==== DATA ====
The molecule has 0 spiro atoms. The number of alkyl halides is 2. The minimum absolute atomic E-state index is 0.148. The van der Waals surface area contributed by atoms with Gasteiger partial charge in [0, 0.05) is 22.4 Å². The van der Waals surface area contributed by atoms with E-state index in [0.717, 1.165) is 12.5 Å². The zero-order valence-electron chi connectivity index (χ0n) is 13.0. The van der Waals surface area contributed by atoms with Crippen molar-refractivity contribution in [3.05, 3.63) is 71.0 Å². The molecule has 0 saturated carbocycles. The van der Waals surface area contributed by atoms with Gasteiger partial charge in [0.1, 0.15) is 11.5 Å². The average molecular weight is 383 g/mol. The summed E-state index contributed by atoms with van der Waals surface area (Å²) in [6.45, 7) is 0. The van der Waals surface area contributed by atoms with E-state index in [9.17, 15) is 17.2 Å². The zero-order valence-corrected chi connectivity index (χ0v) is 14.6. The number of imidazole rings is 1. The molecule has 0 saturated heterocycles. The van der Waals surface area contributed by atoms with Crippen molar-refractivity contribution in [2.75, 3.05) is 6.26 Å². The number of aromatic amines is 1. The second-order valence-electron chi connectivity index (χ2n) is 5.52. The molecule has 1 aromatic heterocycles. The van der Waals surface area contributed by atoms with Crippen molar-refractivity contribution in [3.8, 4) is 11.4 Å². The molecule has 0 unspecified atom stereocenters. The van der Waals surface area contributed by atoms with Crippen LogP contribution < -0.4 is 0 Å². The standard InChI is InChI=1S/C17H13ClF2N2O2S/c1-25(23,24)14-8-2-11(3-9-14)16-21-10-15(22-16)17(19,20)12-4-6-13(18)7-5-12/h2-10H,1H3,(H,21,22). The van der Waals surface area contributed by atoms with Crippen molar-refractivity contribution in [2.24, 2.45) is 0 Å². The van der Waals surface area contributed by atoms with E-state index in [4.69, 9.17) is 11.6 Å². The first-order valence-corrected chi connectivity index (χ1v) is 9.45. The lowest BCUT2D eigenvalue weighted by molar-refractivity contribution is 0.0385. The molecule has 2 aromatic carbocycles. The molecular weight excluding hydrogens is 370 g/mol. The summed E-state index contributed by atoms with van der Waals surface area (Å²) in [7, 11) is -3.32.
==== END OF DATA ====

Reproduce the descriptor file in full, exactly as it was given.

The molecule has 0 spiro atoms. The number of alkyl halides is 2. The minimum absolute atomic E-state index is 0.148. The van der Waals surface area contributed by atoms with Gasteiger partial charge in [0, 0.05) is 22.4 Å². The van der Waals surface area contributed by atoms with E-state index in [0.717, 1.165) is 12.5 Å². The zero-order valence-electron chi connectivity index (χ0n) is 13.0. The van der Waals surface area contributed by atoms with Crippen molar-refractivity contribution in [3.05, 3.63) is 71.0 Å². The molecule has 0 saturated carbocycles. The van der Waals surface area contributed by atoms with Gasteiger partial charge in [0.1, 0.15) is 11.5 Å². The average molecular weight is 383 g/mol. The summed E-state index contributed by atoms with van der Waals surface area (Å²) in [6.45, 7) is 0. The van der Waals surface area contributed by atoms with E-state index in [9.17, 15) is 17.2 Å². The zero-order valence-corrected chi connectivity index (χ0v) is 14.6. The number of imidazole rings is 1. The molecule has 0 saturated heterocycles. The van der Waals surface area contributed by atoms with Crippen molar-refractivity contribution in [2.75, 3.05) is 6.26 Å². The number of aromatic amines is 1. The second-order valence-electron chi connectivity index (χ2n) is 5.52. The molecule has 1 aromatic heterocycles. The van der Waals surface area contributed by atoms with Crippen molar-refractivity contribution in [3.8, 4) is 11.4 Å². The molecule has 0 unspecified atom stereocenters. The van der Waals surface area contributed by atoms with Crippen LogP contribution < -0.4 is 0 Å². The standard InChI is InChI=1S/C17H13ClF2N2O2S/c1-25(23,24)14-8-2-11(3-9-14)16-21-10-15(22-16)17(19,20)12-4-6-13(18)7-5-12/h2-10H,1H3,(H,21,22). The van der Waals surface area contributed by atoms with Crippen molar-refractivity contribution in [2.24, 2.45) is 0 Å². The van der Waals surface area contributed by atoms with E-state index in [4.69, 9.17) is 11.6 Å². The first-order valence-corrected chi connectivity index (χ1v) is 9.45. The lowest BCUT2D eigenvalue weighted by molar-refractivity contribution is 0.0385. The molecule has 2 aromatic carbocycles. The molecular weight excluding hydrogens is 370 g/mol. The summed E-state index contributed by atoms with van der Waals surface area (Å²) in [7, 11) is -3.32.